The Madonna/Whore paradox is prevalent, and to navigate it many women live a Janus-faced existence that hides elements of their sexuality, their ambition or their personality from the male gaze. They are forced to pretend to be “good” to satisfy societal expectation and navigate the relatively small social and political space that remains.

But this was not Wangari Maathai. Maathai was brash and unapologetic. Her PhD was one thing, but she also divorced her husband at a time when divorce was still a major taboo and was roundly and publicly attacked for it. She insisted on leading from the front, rather than spectating while men battled for the soul of the country.

Because private morality is still so determinative of public standing, especially for women, most Kenyans still don’t know what to do with Maathai’s legacy. Kenya loves “good women”, but Maathai was not a “good woman”. Rather, she was an embodiment of the modern proverb “good women seldom make history”.

Even in death, Maathai’s legacy pays the price for this. For instance, every few months, Kenyan social media is seized by a paroxysm of misguided Moi nostalgia while by contrast Maathai’s anniversary barely registered. Parts of the forest she fought to save have been cleared for diplomatic missions and contested commercial development. Although she rose to the rank of Minister under the 2002 administration of Mwai Kibaki, she roundly lost in local elections in Tetu constituency in 2007 – a mere three years after she had won the Nobel Prize.

If an alien landed in Kenya this week they’d think Moi was a hero and Maathai a mere footnote in national history.

Maathai’s legacy is a victim of both the casual misogyny and the political schizophrenia that characterises Kenya’s public sphere. Like all other female politicians, when substantive policy critiques failed, her private life was laid bare for public consumption, particularly during her divorce. These stories would be replayed everywhere throughout her political career as a cautionary tale for women choosing to enter into politics – a reminder that only those with near virginal moral standing should be considered eligible to venture into mainstream politics. In Kenya, we want women to be strong and opinionated, but not too strong and not too opinionated – not like Maathai.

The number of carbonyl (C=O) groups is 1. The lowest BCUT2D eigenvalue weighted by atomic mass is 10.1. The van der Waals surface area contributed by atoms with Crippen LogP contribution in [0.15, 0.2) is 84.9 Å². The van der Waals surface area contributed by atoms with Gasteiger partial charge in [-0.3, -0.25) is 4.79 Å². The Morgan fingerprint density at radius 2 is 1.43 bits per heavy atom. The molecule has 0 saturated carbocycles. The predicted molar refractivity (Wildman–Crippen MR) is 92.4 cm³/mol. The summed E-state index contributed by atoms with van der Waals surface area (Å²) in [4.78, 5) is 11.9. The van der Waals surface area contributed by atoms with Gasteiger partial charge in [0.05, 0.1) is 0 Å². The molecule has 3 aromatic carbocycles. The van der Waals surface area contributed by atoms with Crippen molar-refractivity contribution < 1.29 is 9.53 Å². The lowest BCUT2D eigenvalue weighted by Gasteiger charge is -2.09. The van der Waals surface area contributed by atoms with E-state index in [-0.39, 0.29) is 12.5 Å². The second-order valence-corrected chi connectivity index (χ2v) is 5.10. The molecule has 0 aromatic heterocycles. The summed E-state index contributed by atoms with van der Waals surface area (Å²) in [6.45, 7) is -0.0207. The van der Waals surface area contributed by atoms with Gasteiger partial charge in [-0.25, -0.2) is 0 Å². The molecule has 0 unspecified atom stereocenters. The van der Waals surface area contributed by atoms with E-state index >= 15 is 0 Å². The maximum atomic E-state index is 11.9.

Kenyan politics will hold up women as emblems but denies them full participation in the highest levels of government, instead publicly referring to female politicians as “flower girls” and creating a political ghetto in the women’s representative positions that effectively wrote women out of mainstream politics. Maathai wanted to be more than an emblem, and Kenya still doesn’t know what to do with that.

Those who love her – primarily similarly insubordinate women who recognise the suffocating restrictiveness of the country’s political misogyny – do so passionately. Meanwhile, those who dislike her go beyond badmouthing her legacy to ignoring it completely, slowly and systematically writing her out of the democracy movement even though arguably it was her Mother’s Protest that set off the active phase of the pro-democracy demonstrations. Consequently, an entire generation is growing up that, worse than not liking Maathai, simply doesn’t know her.